CritSuccess Dice Ring

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CritSuccess_logoGen Con 2013 was quite the gaming extravaganza. Apart from tournaments and events, there was the looming presence of the vendor hall—all the gaming swag you could imagine, the only limit to the fun to be had in this room was your bankroll. One of the greatest surprises of Gen Con 2013 for me was coming across the CritSuccess Dice Rings. You know those moments when you see a product and you immediately want one? When you’re so amazed at the innovation that your knee-jerk reaction is to reach for your wallet? Needless to say, I got one.

The product, as the name suggests, is a ring that substitutes for a die. The ring is essentially two rings stacked on top of each other; one ring is slightly larger, thinner, and channeled into the smaller, wider ring. The ring spins around your finger and eventually stops, landing on a number that you would normally achieve by rolling a die. I like to think of this as a nerdy form of the big wheel on The Price is Right! CritSuccess has many variations of these rings to replace all sorts of different dice. The traditional D6 and D20 dice are perhaps the most functional options but there are also D4, D8, D10, D12, D24, D100, etc… (since these are rings, CritSuccess labels them R6, R20, R100) In addition to the dice they also have some fun randomizing rings for “Yes or No”, “Heads or Tails”, and even “Rock, Paper, Scissors, Lizard, Spock” of Big Bang Theory fame.

CritSuccess_Black_R20I picked up the R20 ring and have thoroughly enjoyed the practicality of it. The frustrating thing about dice is the random and unpredictable rolling on the table. Oftentimes it is rolling off a table to an unreachable place or rolling into a gaming element and messing with it’s positioning (whether it be a miniature or a game piece on a specific tile or board). The rings are great for keeping a die at hand and out of the way. One possible frustration is the shared experience of dice. While playing a game, most often people pass dice around the table—with they ring you don’t feel compelled to take it off and pass it to someone (whether that’s a hygiene concern or just a convenience thing). Dice won’t be completely obsolete because of the dice rings; it’s just another option.

One possibly less obvious feature of the dice rings are their fashion implications. The rings come in a few different colors, so the option is there for some accessorizing. From a more gamer culture perspective, wearing a die ring out and about while not gaming is a nice way to let your nerd show. There’s the boy-scout-always-prepared-to-game element of that, but there’s also the “I’m a gamer, so what” side. I never hide my nerdiness.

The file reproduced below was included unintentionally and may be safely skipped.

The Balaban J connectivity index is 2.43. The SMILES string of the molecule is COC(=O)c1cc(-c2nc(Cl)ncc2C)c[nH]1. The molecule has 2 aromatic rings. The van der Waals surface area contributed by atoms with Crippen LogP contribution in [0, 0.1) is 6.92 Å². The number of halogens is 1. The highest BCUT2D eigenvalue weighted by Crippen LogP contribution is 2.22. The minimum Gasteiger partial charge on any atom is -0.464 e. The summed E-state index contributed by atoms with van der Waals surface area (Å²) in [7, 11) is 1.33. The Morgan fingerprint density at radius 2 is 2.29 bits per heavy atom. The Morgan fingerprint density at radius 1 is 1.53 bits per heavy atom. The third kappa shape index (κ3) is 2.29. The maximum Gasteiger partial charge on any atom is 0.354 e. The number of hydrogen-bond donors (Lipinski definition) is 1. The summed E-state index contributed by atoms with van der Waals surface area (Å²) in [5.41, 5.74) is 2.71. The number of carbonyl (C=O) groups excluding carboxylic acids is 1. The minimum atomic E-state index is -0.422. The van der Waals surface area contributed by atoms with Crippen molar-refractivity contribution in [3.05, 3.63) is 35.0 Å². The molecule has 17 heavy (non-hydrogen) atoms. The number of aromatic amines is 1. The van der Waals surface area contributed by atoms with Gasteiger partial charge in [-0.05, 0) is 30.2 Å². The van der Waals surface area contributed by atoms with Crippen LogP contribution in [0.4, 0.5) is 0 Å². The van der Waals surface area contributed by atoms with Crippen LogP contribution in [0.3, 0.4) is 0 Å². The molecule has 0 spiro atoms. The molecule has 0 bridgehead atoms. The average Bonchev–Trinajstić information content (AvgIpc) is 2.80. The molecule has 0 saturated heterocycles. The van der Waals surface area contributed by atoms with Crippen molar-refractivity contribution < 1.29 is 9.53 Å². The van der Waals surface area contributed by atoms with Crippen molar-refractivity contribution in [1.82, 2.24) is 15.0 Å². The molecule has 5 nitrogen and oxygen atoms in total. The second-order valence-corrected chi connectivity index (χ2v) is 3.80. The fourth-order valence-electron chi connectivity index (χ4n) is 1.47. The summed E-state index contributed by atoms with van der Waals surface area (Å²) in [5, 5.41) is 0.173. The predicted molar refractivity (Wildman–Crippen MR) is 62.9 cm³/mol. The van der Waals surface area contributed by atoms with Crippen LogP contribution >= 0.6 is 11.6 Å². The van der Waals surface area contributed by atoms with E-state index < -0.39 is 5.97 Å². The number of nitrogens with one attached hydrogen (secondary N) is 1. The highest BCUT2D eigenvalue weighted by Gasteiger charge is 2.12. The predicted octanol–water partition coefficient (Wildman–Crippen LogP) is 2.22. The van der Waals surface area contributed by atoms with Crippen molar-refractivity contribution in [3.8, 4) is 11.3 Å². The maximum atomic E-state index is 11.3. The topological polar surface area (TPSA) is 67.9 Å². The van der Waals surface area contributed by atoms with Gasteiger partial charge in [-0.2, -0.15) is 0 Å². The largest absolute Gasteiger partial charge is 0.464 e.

CritSuccess_R20_2The random fun of having someone in your circle of friends with a ring is a nice addition to everyday life. Quickly doing a high roll with someone to decide where to go out to eat or who gets to pickup the bill is a hilarious decision maker and adds fun to some annoying social situations (there is nothing worse then fighting over where to go out to eat).

The ring itself is lightweight and comfortable to wear. The materials have a quality feel to them. My first worry was that through time and natural use the numbers would scratch off and the functionality would be ruined. Upon further observation and a detailed conversation with the salespeople at the booth, I learned that everything is etched into the metal and there is no worry of scratching the numbers off the ring. One cautionary note. The rings take a little effort to break in. When initially purchased, my ring wasn’t spinning as freely as it could and CritSuccess recommended I wear it while washing my hands and spin the ring around a bit to loosen up the spin. After a day of hand washing (easily done at a gaming convention with lots of bathroom breaks) the ring was spinning nice and smoothly.

CritSuccess_R20_handThe CritSuccess Dice Ring is a really nice product with the right amount of innovation and practicality. It’s also worth noting that it is another great product to come out of Kickstarter, with 7,000 backers pledging $344,069 toward their $23,000 goal—people were clearly excited about this. “One ring to rule them all?”—it’s a completely unique gaming accessory and I have a hard time seeing any fundamental flaws. “One ring to find them”—you can find out more on their site,

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